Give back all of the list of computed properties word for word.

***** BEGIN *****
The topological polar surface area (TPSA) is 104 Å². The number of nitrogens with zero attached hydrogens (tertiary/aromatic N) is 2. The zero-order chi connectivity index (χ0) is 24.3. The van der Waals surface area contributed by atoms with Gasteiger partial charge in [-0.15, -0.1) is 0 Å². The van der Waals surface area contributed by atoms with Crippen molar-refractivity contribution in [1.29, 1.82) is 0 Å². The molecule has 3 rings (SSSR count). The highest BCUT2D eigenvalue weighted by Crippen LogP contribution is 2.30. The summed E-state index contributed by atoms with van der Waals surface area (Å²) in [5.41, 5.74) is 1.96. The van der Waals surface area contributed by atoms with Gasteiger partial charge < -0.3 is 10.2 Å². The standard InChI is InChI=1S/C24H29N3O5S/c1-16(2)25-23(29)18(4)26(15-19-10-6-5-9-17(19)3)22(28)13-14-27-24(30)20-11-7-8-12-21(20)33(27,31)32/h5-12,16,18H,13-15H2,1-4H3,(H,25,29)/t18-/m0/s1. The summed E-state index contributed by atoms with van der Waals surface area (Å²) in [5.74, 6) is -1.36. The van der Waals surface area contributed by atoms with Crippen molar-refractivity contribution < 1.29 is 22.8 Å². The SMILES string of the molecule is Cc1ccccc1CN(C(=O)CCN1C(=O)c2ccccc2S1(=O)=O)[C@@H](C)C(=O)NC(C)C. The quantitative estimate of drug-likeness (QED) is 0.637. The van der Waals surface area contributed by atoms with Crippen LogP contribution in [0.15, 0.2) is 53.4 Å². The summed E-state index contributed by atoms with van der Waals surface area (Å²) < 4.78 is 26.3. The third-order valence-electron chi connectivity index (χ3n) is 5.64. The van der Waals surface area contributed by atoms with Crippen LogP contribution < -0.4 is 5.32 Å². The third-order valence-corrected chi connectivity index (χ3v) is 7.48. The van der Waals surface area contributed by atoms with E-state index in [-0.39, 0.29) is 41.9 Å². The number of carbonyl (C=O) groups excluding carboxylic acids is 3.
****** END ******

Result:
The topological polar surface area (TPSA) is 104 Å². The number of nitrogens with zero attached hydrogens (tertiary/aromatic N) is 2. The zero-order chi connectivity index (χ0) is 24.3. The van der Waals surface area contributed by atoms with Gasteiger partial charge in [-0.15, -0.1) is 0 Å². The van der Waals surface area contributed by atoms with Crippen molar-refractivity contribution in [1.29, 1.82) is 0 Å². The molecule has 3 rings (SSSR count). The highest BCUT2D eigenvalue weighted by Crippen LogP contribution is 2.30. The summed E-state index contributed by atoms with van der Waals surface area (Å²) in [5.41, 5.74) is 1.96. The van der Waals surface area contributed by atoms with Gasteiger partial charge < -0.3 is 10.2 Å². The standard InChI is InChI=1S/C24H29N3O5S/c1-16(2)25-23(29)18(4)26(15-19-10-6-5-9-17(19)3)22(28)13-14-27-24(30)20-11-7-8-12-21(20)33(27,31)32/h5-12,16,18H,13-15H2,1-4H3,(H,25,29)/t18-/m0/s1. The summed E-state index contributed by atoms with van der Waals surface area (Å²) in [5.74, 6) is -1.36. The van der Waals surface area contributed by atoms with Crippen molar-refractivity contribution < 1.29 is 22.8 Å². The SMILES string of the molecule is Cc1ccccc1CN(C(=O)CCN1C(=O)c2ccccc2S1(=O)=O)[C@@H](C)C(=O)NC(C)C. The quantitative estimate of drug-likeness (QED) is 0.637. The van der Waals surface area contributed by atoms with Crippen LogP contribution in [0.15, 0.2) is 53.4 Å². The summed E-state index contributed by atoms with van der Waals surface area (Å²) < 4.78 is 26.3. The third-order valence-electron chi connectivity index (χ3n) is 5.64. The van der Waals surface area contributed by atoms with Crippen LogP contribution < -0.4 is 5.32 Å². The third-order valence-corrected chi connectivity index (χ3v) is 7.48. The van der Waals surface area contributed by atoms with E-state index in [-0.39, 0.29) is 41.9 Å². The number of carbonyl (C=O) groups excluding carboxylic acids is 3.